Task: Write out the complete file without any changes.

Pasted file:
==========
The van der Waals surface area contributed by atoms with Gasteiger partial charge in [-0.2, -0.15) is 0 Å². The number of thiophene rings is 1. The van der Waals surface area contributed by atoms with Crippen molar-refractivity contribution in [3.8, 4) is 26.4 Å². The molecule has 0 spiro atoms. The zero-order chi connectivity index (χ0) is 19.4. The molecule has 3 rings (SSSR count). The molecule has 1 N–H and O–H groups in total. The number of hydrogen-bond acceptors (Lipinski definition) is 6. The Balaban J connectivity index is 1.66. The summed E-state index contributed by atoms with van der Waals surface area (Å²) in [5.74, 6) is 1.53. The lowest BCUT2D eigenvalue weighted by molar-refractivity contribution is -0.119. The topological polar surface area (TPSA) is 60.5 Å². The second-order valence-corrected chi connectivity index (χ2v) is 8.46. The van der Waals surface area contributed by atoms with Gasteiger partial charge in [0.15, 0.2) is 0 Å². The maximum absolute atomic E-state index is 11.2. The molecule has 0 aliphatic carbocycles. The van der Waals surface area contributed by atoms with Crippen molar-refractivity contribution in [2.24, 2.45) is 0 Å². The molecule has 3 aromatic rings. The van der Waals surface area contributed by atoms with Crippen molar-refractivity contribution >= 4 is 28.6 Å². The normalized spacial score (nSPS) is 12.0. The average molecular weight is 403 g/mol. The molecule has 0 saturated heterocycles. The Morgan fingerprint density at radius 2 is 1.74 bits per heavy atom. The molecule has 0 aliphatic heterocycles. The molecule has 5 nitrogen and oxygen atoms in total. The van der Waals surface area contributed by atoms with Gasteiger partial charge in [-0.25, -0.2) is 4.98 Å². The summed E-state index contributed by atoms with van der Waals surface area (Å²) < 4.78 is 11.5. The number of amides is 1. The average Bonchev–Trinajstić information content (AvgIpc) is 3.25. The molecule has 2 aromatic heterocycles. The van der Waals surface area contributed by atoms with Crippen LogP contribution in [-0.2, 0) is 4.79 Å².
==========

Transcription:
The van der Waals surface area contributed by atoms with Gasteiger partial charge in [-0.2, -0.15) is 0 Å². The number of thiophene rings is 1. The van der Waals surface area contributed by atoms with Crippen molar-refractivity contribution in [3.8, 4) is 26.4 Å². The molecule has 0 spiro atoms. The zero-order chi connectivity index (χ0) is 19.4. The molecule has 3 rings (SSSR count). The molecule has 1 N–H and O–H groups in total. The number of hydrogen-bond acceptors (Lipinski definition) is 6. The Balaban J connectivity index is 1.66. The summed E-state index contributed by atoms with van der Waals surface area (Å²) in [5.74, 6) is 1.53. The lowest BCUT2D eigenvalue weighted by molar-refractivity contribution is -0.119. The topological polar surface area (TPSA) is 60.5 Å². The second-order valence-corrected chi connectivity index (χ2v) is 8.46. The van der Waals surface area contributed by atoms with Gasteiger partial charge in [0.15, 0.2) is 0 Å². The maximum absolute atomic E-state index is 11.2. The molecule has 0 aliphatic carbocycles. The van der Waals surface area contributed by atoms with Crippen molar-refractivity contribution in [2.24, 2.45) is 0 Å². The molecule has 3 aromatic rings. The van der Waals surface area contributed by atoms with Crippen molar-refractivity contribution >= 4 is 28.6 Å². The normalized spacial score (nSPS) is 12.0. The average molecular weight is 403 g/mol. The molecule has 0 saturated heterocycles. The Morgan fingerprint density at radius 2 is 1.74 bits per heavy atom. The molecule has 0 aliphatic heterocycles. The molecule has 5 nitrogen and oxygen atoms in total. The van der Waals surface area contributed by atoms with Gasteiger partial charge in [-0.25, -0.2) is 4.98 Å². The summed E-state index contributed by atoms with van der Waals surface area (Å²) < 4.78 is 11.5. The number of amides is 1. The average Bonchev–Trinajstić information content (AvgIpc) is 3.25. The molecule has 2 aromatic heterocycles. The van der Waals surface area contributed by atoms with Crippen LogP contribution in [-0.2, 0) is 4.79 Å².